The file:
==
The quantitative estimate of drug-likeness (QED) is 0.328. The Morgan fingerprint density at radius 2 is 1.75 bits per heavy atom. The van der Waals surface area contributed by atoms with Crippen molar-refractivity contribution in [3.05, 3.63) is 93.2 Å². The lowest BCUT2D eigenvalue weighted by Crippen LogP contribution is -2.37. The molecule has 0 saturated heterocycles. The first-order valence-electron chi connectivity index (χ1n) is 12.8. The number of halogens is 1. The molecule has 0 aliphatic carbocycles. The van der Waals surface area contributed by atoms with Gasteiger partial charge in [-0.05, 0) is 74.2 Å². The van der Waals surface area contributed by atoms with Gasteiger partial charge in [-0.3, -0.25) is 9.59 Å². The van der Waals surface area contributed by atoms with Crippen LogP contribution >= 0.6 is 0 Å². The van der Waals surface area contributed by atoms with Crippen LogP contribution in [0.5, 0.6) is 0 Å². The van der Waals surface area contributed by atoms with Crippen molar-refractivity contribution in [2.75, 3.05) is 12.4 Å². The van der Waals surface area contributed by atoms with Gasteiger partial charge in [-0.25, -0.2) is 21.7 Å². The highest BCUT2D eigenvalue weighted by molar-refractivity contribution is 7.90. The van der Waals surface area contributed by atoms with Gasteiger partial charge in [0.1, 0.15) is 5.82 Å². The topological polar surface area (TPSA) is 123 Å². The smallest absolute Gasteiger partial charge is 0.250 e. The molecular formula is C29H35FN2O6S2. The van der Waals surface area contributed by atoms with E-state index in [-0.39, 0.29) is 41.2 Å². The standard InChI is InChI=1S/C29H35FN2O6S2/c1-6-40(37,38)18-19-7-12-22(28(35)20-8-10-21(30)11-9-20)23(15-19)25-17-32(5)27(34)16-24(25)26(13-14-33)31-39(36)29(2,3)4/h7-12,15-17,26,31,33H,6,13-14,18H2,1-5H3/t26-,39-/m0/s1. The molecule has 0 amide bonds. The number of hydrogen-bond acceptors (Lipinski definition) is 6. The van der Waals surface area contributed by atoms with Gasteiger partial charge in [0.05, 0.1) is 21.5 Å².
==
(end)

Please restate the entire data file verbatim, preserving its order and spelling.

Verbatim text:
The quantitative estimate of drug-likeness (QED) is 0.328. The Morgan fingerprint density at radius 2 is 1.75 bits per heavy atom. The van der Waals surface area contributed by atoms with Crippen molar-refractivity contribution in [3.05, 3.63) is 93.2 Å². The lowest BCUT2D eigenvalue weighted by Crippen LogP contribution is -2.37. The molecule has 0 saturated heterocycles. The first-order valence-electron chi connectivity index (χ1n) is 12.8. The number of halogens is 1. The molecule has 0 aliphatic carbocycles. The van der Waals surface area contributed by atoms with Gasteiger partial charge in [-0.05, 0) is 74.2 Å². The van der Waals surface area contributed by atoms with Gasteiger partial charge in [-0.3, -0.25) is 9.59 Å². The van der Waals surface area contributed by atoms with Crippen LogP contribution >= 0.6 is 0 Å². The van der Waals surface area contributed by atoms with Crippen LogP contribution in [0.5, 0.6) is 0 Å². The van der Waals surface area contributed by atoms with Crippen molar-refractivity contribution in [2.75, 3.05) is 12.4 Å². The van der Waals surface area contributed by atoms with Gasteiger partial charge in [-0.25, -0.2) is 21.7 Å². The highest BCUT2D eigenvalue weighted by molar-refractivity contribution is 7.90. The van der Waals surface area contributed by atoms with Gasteiger partial charge in [0.1, 0.15) is 5.82 Å². The topological polar surface area (TPSA) is 123 Å². The smallest absolute Gasteiger partial charge is 0.250 e. The molecular formula is C29H35FN2O6S2. The van der Waals surface area contributed by atoms with E-state index in [-0.39, 0.29) is 41.2 Å². The standard InChI is InChI=1S/C29H35FN2O6S2/c1-6-40(37,38)18-19-7-12-22(28(35)20-8-10-21(30)11-9-20)23(15-19)25-17-32(5)27(34)16-24(25)26(13-14-33)31-39(36)29(2,3)4/h7-12,15-17,26,31,33H,6,13-14,18H2,1-5H3/t26-,39-/m0/s1. The molecule has 0 amide bonds. The number of hydrogen-bond acceptors (Lipinski definition) is 6. The van der Waals surface area contributed by atoms with Gasteiger partial charge in [0.05, 0.1) is 21.5 Å².